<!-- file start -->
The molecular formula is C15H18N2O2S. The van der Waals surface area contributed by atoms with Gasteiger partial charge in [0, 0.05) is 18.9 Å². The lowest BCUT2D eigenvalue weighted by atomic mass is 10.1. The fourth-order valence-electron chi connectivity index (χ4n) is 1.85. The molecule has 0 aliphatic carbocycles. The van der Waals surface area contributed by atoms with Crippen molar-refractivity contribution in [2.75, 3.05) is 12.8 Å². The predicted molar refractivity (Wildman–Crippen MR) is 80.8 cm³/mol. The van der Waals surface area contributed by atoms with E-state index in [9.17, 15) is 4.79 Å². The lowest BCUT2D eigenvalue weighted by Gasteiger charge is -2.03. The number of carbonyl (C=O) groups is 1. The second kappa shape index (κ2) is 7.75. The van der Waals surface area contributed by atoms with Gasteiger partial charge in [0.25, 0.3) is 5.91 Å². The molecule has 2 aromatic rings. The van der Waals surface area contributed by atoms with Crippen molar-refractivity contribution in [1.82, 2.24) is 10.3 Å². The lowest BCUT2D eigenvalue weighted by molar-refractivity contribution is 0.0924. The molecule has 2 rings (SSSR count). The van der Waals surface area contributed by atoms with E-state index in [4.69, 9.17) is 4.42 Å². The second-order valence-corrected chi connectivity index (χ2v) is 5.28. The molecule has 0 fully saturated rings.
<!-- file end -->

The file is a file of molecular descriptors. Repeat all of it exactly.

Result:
The molecular formula is C15H18N2O2S. The van der Waals surface area contributed by atoms with Gasteiger partial charge in [0, 0.05) is 18.9 Å². The lowest BCUT2D eigenvalue weighted by atomic mass is 10.1. The fourth-order valence-electron chi connectivity index (χ4n) is 1.85. The molecule has 0 aliphatic carbocycles. The van der Waals surface area contributed by atoms with Crippen molar-refractivity contribution in [2.75, 3.05) is 12.8 Å². The predicted molar refractivity (Wildman–Crippen MR) is 80.8 cm³/mol. The van der Waals surface area contributed by atoms with E-state index in [9.17, 15) is 4.79 Å². The lowest BCUT2D eigenvalue weighted by Gasteiger charge is -2.03. The number of carbonyl (C=O) groups is 1. The second kappa shape index (κ2) is 7.75. The van der Waals surface area contributed by atoms with Gasteiger partial charge in [0.25, 0.3) is 5.91 Å². The molecule has 2 aromatic rings. The van der Waals surface area contributed by atoms with Crippen molar-refractivity contribution in [1.82, 2.24) is 10.3 Å². The lowest BCUT2D eigenvalue weighted by molar-refractivity contribution is 0.0924. The molecule has 2 rings (SSSR count). The van der Waals surface area contributed by atoms with E-state index in [4.69, 9.17) is 4.42 Å². The second-order valence-corrected chi connectivity index (χ2v) is 5.28. The molecule has 0 fully saturated rings.